711.6212 A/8

Memorandum by the Under Secretary of State of a Conversation With the German Ambassador (Von Prittwitz)

The Ambassador came down and talked with the Secretary and the Under Secretary regarding the questions informally submitted by him on April 11. These questions were taken up seriatim and discussed at length along the lines laid down in the attached memorandum which was at the conclusion of the conversation given to the Ambassador for his own personal use, and not in any sense to be regarded as a communication from the Department to him or to his Government. The Ambassador expressed entire satisfaction with the explanations, and said that he saw no reason why after receiving his report the German Government would not agree to the prompt execution of the treaties.

R[obert] E. O[lds]

Comment on the Informal Memorandum Left by the German Ambassador (Von Prittwitz) at the Department of State April 11, 1928

It must be assumed that the parties to the treaties sincerely desire to carry out the spirit of the agreement. Given such disposition on both sides, it does not seem likely that any misunderstanding [Page 866] would arise. The following may be said as to the specific points suggested:

I. (1) After entering into a “special agreement” under Article I of the Arbitration Treaty a party may not invoke conciliation proceedings parallel to or subsequent to the arbitration. This situation follows from the language of the original Bryan Treaties, which in the interest of uniformity the Department has felt it unwise to modify. It does not seem that this situation presents any material difficulties since either party in the first instance can choose between arbitration or conciliation, and arbitration having been chosen there would seem to be little advantage in shifting to the conciliation procedure, except in respect of the mutual undertaking not to resort to war pending the report of the conciliation commission. As a practical matter, were a question to arise even remotely threatening hostilities, the parties would be ill advised not to adopt the conciliation procedure in the first instance. Furthermore, in the event that a multilateral treaty for the renunciation of war along the lines now under discussion comes into force, the matter would be cared for even more satisfactorily than under the conciliation treaty.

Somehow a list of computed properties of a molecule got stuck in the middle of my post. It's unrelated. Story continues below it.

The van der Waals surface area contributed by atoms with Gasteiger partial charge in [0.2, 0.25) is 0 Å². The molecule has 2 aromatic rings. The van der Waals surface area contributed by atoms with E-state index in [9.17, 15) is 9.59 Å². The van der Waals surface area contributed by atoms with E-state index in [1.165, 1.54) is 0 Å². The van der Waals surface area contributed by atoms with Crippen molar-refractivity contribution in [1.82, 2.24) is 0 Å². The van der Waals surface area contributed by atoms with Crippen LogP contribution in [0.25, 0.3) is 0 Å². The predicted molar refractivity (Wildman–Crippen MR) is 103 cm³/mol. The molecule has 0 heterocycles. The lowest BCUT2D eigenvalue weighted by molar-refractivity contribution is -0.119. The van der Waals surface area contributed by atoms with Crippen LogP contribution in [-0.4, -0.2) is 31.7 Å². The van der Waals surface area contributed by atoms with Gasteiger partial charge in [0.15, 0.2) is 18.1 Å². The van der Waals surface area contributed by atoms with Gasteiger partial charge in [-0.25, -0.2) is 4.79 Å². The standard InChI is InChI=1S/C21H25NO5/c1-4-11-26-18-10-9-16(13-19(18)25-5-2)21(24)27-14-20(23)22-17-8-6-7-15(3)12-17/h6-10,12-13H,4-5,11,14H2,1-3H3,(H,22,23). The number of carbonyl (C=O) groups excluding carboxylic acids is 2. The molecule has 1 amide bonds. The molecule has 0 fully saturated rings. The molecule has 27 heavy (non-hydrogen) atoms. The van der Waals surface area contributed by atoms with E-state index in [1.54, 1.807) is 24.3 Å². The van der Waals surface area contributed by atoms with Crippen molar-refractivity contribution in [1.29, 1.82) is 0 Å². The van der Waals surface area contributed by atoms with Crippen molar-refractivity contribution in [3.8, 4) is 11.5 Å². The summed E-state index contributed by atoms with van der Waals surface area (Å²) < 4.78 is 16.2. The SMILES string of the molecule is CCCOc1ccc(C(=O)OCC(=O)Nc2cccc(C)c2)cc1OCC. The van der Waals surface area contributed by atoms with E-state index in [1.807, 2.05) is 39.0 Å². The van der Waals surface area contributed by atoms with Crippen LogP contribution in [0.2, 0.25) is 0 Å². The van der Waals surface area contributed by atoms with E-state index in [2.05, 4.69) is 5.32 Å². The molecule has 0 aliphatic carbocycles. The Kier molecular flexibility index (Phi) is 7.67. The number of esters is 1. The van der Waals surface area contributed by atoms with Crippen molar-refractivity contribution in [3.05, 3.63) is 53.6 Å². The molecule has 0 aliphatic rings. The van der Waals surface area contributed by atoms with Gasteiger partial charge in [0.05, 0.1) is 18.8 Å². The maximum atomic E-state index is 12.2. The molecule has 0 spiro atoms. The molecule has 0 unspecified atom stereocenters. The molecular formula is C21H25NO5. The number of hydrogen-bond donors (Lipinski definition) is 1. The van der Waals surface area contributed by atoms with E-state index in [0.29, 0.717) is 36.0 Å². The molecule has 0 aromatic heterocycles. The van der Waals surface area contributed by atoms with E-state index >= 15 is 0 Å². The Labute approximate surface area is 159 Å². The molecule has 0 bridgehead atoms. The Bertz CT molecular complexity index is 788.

I. (2) If a party considers a case for arbitration to have arisen but cannot agree with the other party on the terms of the arbitration, either party is entitled to call for conciliation since “recourse to adjudication by a competent tribunal” cannot be said to have been had where no agreement has been reached on a compromise.

I. (3) Arbitration can be invoked in respect of questions “which have not been adjusted as a result of reference to an appropriate commission of conciliation”. Either party may, therefore, request arbitration so long as the controversy has not been “adjusted” by conciliation, and it would seem to follow that mere reference to a conciliation commission could not be held to bar recourse to arbitration.

II. The definition of a justiciable question in Article I must be taken as a whole, that is to say to come within the scope of the arbitration treaty a difference must at one and the same time relate to an international matter, be based upon a claim of right and be justiciable in its nature by reason of being susceptible of decision by the application of the principles of law or equity. To illustrate: a question arising under a treaty or under well settled principles of international law. If the question comes within this definition, it could not be excluded from arbitration because one of the parties might claim that it involves national honor or vital interests. In this connection refer to the Secretary’s speech in New York, a copy of which is attached.7

III. Clause (a) of Article II of the arbitration treaty is intended to exclude from the scope of the treaty such questions as the incidence of domestic taxation, tariff, immigration of aliens and all matters of internal policy unless such matters contravene a treaty right between two countries. All such political questions are clearly within the purely domestic jurisdiction of the parties. This does not mean, of [Page 867] course, matters within the jurisdiction of domestic courts or tribunals but matters of purely national concern because wholly within the governmental control or competency of the two nations. If a question, however, is of international character and is a claim of right susceptible of decision by the application of the principles of law, of course the right of arbitration cannot be taken away by either country through self-serving legislation.

  1. The War Prevention Policy of the United States, an address by Honorable Frank B. Kellogg, Secretary of State of the United States, delivered before the Council on Foreign Relations at New York City, Mar. 15, 1928 (Washington, Government Printing Office, 1928).